The major purpose of this exercise was to get the students to understand the logP model and its differences with the PRAM model, and to understand some of the issues in moving a theoretical result in a theoretical model to an implementation. (We note that any course that covers more than one model has many opportunities for ``active learning'' in having the students consider re-solving as problem in one model given the solution in a different model. We give another specific example in the Appendix.)
This exercise was a success; each group was able to come up with the correct algorithms, and some groups were able to come up with the correct recurrence equations that describe the running times of these algorithms.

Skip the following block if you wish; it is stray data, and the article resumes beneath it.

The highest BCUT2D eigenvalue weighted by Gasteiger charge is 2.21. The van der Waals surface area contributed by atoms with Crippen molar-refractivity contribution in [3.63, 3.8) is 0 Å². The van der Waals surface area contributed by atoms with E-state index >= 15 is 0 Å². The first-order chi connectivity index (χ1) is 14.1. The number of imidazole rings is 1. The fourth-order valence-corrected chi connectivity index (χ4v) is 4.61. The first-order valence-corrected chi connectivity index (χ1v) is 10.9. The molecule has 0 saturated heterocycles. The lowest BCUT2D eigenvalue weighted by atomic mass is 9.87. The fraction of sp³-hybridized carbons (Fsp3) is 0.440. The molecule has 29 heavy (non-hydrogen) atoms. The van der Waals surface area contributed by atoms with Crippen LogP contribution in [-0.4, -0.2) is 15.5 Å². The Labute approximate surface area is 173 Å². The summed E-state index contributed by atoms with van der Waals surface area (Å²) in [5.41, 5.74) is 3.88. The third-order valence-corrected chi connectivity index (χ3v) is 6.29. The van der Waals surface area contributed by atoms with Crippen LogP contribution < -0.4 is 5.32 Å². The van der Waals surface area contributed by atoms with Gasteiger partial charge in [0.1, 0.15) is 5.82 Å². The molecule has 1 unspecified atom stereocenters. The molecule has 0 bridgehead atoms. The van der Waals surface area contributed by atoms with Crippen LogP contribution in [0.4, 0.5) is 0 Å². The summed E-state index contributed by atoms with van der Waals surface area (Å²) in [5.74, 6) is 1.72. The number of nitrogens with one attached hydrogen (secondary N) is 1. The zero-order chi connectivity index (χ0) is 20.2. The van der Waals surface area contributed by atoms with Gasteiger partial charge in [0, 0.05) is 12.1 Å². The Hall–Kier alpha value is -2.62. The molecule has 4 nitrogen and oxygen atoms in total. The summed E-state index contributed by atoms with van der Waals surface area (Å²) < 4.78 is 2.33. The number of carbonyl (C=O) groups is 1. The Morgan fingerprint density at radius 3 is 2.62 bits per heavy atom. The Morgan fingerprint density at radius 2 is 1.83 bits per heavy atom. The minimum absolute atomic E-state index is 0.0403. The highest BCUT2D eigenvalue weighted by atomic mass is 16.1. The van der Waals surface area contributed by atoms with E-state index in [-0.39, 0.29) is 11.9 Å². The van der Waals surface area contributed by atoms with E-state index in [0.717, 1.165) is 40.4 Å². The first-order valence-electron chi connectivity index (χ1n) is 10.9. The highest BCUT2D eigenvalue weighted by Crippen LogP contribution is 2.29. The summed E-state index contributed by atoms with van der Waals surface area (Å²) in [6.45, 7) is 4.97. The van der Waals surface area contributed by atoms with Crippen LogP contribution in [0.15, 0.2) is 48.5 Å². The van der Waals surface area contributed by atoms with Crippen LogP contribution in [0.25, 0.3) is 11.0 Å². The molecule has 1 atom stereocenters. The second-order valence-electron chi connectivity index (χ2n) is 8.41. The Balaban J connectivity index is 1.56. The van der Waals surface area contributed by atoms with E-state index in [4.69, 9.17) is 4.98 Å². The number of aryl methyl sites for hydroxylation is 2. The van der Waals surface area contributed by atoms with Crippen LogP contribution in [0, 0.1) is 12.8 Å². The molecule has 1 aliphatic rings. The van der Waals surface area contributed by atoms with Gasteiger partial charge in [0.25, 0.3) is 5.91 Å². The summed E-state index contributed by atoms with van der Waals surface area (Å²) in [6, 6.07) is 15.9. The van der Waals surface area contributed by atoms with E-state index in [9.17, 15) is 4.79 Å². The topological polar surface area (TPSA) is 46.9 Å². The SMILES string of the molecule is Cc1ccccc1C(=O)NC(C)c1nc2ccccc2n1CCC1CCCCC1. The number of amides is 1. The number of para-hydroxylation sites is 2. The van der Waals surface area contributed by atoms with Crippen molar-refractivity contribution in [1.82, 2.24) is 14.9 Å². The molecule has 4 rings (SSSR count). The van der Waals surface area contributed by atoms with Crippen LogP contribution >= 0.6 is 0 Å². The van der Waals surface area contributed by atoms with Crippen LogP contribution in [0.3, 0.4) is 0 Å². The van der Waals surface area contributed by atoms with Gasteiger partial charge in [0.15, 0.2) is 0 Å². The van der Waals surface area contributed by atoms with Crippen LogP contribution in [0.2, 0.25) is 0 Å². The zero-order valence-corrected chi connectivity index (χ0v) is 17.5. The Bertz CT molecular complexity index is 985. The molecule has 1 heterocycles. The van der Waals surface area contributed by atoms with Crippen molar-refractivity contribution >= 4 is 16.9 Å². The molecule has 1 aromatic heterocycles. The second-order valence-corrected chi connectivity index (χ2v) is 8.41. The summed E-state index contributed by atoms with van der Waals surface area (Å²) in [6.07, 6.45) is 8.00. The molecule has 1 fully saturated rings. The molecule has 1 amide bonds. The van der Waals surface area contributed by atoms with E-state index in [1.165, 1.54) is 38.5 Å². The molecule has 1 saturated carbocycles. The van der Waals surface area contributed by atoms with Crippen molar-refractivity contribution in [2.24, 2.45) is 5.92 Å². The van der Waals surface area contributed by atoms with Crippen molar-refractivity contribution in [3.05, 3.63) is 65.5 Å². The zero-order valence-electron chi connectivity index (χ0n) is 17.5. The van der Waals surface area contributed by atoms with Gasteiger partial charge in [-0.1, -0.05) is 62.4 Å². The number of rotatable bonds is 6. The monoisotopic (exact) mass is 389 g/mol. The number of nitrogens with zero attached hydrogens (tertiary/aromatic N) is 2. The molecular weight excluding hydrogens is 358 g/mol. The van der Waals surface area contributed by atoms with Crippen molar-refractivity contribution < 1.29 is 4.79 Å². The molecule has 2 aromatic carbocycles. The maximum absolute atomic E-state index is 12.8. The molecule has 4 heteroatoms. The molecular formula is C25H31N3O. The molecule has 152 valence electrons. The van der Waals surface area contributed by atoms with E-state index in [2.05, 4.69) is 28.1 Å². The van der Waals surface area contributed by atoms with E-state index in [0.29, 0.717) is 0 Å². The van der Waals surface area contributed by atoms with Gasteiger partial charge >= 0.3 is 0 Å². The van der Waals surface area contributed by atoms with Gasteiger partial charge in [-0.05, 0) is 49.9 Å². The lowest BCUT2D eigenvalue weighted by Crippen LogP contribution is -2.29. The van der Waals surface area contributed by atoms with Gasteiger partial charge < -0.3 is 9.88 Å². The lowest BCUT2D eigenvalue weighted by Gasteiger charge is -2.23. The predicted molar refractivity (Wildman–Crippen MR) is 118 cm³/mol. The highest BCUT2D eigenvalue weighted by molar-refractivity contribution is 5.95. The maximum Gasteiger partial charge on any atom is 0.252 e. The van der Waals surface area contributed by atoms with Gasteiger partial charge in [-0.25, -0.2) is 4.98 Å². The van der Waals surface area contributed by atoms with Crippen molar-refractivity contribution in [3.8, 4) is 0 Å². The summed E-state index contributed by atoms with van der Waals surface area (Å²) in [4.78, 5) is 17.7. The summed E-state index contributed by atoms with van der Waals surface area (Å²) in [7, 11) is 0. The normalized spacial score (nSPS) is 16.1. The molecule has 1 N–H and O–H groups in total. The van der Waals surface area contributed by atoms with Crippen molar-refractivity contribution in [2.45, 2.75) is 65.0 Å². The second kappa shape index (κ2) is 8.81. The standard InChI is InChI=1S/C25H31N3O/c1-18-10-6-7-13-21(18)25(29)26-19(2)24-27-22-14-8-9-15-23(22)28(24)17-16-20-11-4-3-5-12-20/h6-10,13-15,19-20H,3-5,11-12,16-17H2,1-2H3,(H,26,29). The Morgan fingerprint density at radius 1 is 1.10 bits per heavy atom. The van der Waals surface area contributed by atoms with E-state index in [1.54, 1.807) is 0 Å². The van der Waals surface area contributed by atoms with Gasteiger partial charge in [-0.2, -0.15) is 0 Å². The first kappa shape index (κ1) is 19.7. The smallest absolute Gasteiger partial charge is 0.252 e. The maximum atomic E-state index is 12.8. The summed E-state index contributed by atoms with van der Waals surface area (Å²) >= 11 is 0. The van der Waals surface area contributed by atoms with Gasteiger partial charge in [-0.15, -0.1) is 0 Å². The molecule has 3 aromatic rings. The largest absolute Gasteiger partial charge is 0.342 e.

4. Load Balancing in Parallel Loop Scheduling: The fourth active exercise involved the parallelization of nested loops such as the following:FOR i = 1 TO n DO FOR j = 1 to m DO FOR k = 1 to p DO Execute (Independent) Iteration(i,j,k) // Different iterations may run for very different times.
This problem amounts to a collection of independent tasks that must be assigned in a load-balanced fashion to the p processors. The goal of the exercise was for the students to develop and experiment with various algorithms for load balancing, and to implement them in MPI. Pizza and free books, the latter supplied by our friendly Addison-Wesley representative, were supplied to the 2 groups with the fastest implementations.
This exercise was ideally suited for active learning, for two reasons, First, there are a large variety of good intuitive methods for doing load balancing, so there is much lying around to be discovered.